Police continue to investigate what they describe as ‘targeted incident’ in death of a 37-year-old man

During a press event on March 6, Const. Alex Berube, media relations officer for the West Shore RCMP, addressed a deadly shooting that occurred in Metchosin the night before. (Devon Bidal/News Staff)
VIDEO: One man shot dead in ‘targeted incident’ on Sooke Road

Highway 14 reopens following multi-hour closure for investigation

Ronald Schinners, owner of The Cabbie in the #YYJ, opened his taxi service in the West Shore last month. (Dawn Gibson/News Staff)
‘One man show,’ The Cabbie in the #YYJ cultivates 45,000 followers on Instagram

New taxi company brings unusual spunk to the West Shore

Zahra Rayani-Kanji of Heart Pharmacy, Sidney Pharmacy manager James McCullough, and Naz Rayani, owner and founder of Heart Pharmacy, join sisters Becky Brigham and Judy Costanzo outside the business. Sidney Pharmacy has become the sixth Heart Pharmacy outlet in Greater Victoria after its purchase from Brigham and Costanzo. Their parents, Frances and Jim Brigham, first opened the business in 1959. (Wolf Depner/News Staff)
Sidney Pharmacy changes ownership, but retains family tradition

First opened by Frances and Jim Brigham in 1959, Sidney Pharmacy is now part of Heart Pharmacy

German Chancellor Angela Merkel has in the past warned of Öffnungsdiskusionorgien (translated as an orgy of discussions about openings), one of one of the 1,200 words added to the German lexicon as reported by the Leibniz Institute for the German Language. (Michael Kappeler/Pool via AP)
German lexicon grows by 1,200 words, many inspired by COVID-19 pandemic

Öffnungsdiskusionorgie (orgy of discussions about openings) among new entries

The James C Richardson Pipe Band marches in a Remembrance Day parade on Nov. 11, 2019 in Chilliwack. Wednesday, March 10 is International Bagpipe Day. (Jenna Hauck/ Chilliwack Progress file)
Unofficial holidays: Here’s what people are celebrating for the week of March 7 to 13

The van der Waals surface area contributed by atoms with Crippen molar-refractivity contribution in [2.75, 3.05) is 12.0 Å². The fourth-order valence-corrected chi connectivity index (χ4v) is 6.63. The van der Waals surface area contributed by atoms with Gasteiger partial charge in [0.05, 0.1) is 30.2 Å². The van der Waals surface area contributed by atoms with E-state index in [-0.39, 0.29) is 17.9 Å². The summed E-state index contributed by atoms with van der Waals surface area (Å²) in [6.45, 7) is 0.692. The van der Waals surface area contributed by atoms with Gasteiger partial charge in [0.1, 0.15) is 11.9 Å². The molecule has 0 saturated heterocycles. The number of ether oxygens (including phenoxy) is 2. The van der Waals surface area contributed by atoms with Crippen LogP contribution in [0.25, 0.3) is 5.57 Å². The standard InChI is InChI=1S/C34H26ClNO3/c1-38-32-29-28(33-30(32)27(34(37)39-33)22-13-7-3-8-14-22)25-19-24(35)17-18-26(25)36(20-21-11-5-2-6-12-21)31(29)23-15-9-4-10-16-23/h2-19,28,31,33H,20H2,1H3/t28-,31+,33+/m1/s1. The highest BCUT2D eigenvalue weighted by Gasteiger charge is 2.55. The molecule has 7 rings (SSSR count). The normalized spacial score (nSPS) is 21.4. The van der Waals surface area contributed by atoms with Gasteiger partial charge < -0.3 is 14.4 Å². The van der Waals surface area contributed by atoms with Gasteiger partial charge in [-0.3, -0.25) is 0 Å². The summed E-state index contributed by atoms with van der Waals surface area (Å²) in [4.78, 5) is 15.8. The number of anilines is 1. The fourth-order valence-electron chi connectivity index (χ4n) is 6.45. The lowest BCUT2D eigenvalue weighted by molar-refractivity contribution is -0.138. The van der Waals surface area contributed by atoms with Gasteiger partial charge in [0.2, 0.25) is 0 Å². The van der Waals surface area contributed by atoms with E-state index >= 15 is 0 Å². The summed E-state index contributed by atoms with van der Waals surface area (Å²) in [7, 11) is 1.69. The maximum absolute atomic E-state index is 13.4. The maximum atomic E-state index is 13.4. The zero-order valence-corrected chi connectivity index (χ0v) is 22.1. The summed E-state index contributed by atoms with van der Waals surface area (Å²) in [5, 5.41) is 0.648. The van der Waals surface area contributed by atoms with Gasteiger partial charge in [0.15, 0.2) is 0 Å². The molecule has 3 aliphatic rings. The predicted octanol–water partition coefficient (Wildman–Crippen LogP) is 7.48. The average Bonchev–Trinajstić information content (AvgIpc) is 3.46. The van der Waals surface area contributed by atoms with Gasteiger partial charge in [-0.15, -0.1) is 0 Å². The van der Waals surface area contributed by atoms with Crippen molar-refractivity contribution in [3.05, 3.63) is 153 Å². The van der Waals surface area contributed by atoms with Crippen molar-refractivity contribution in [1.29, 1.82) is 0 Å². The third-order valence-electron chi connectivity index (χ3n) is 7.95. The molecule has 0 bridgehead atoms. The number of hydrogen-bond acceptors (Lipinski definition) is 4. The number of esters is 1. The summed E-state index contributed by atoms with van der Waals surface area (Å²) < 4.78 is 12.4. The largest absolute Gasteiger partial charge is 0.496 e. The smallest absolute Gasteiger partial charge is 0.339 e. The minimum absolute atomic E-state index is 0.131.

International Bagpipe Day, Wash Your Nose Day and Kidney Day are all coming up this week

(The Canadian Press)
‘Worse than Sept. 11, SARS and financial crisis combined’: Tourism industry in crisis

Travel services saw the biggest drop in active businesses with 31 per cent fewer firms operating

The Port Alice pulp mill has been dormant since 2015. (North Island Gazette file photo)
Parts recycled, life returning to inlet as as old Port Alice mill decommissioned

Bankruptcy company oversees de-risking the site, water treatment and environmental monitoring

The Conservation Officers Service is warning aquarium users after invasive and potentially destructive mussels were found in moss balls from a pet store. (BC Conservation Officers Service/Facebook)
Aquarium users in B.C. warned after invasive mussels found at pet store

Conservation officers were told the mussels were found in a moss ball from a Terrace pet store.

Hockey hall-of-fame legend Wayne Gretzky, right, watches the casket of his father, Walter Gretzky, as it is carried from the church during a funeral service in Brantford, Ont., Saturday, March 6, 2021. HE CANADIAN PRESS/Nathan Denette
Walter Gretzky remembered as a man with a ‘heart of gold’ at funeral

The famous hockey father died Thursday at age 82 after battling Parkinson’s disease

Donald Alan Sweet was once an all star CFL kicker who played for the Montreal Alouettes and Montreal Concordes over a 13-year career. Photo courtesy of Mission RCMP.
Ex-B.C. teacher who was CFL kicker charged with assault, sexual crimes against former students

Donald Sweet taught in Mission School District for 10 years, investigators seek further witnesses

(Black Press Media files)
Medicine gardens help Victoria’s Indigenous kids in care stay culturally connected

Traditional plants brought to the homes of Indigenous kids amid the COVID-19 pandemic

Personal protective equipment is seen in the COVID-19 intensive care unit at St. Paul’s hospital in downtown Vancouver. THE CANADIAN PRESS/Jonathan Hayward
$16.9 million invested to improve worker safety, strengthen B.C.’s food supply chain

Money to be used for social distancing, personal protective equipment, cleaning, and air circulation

Most Read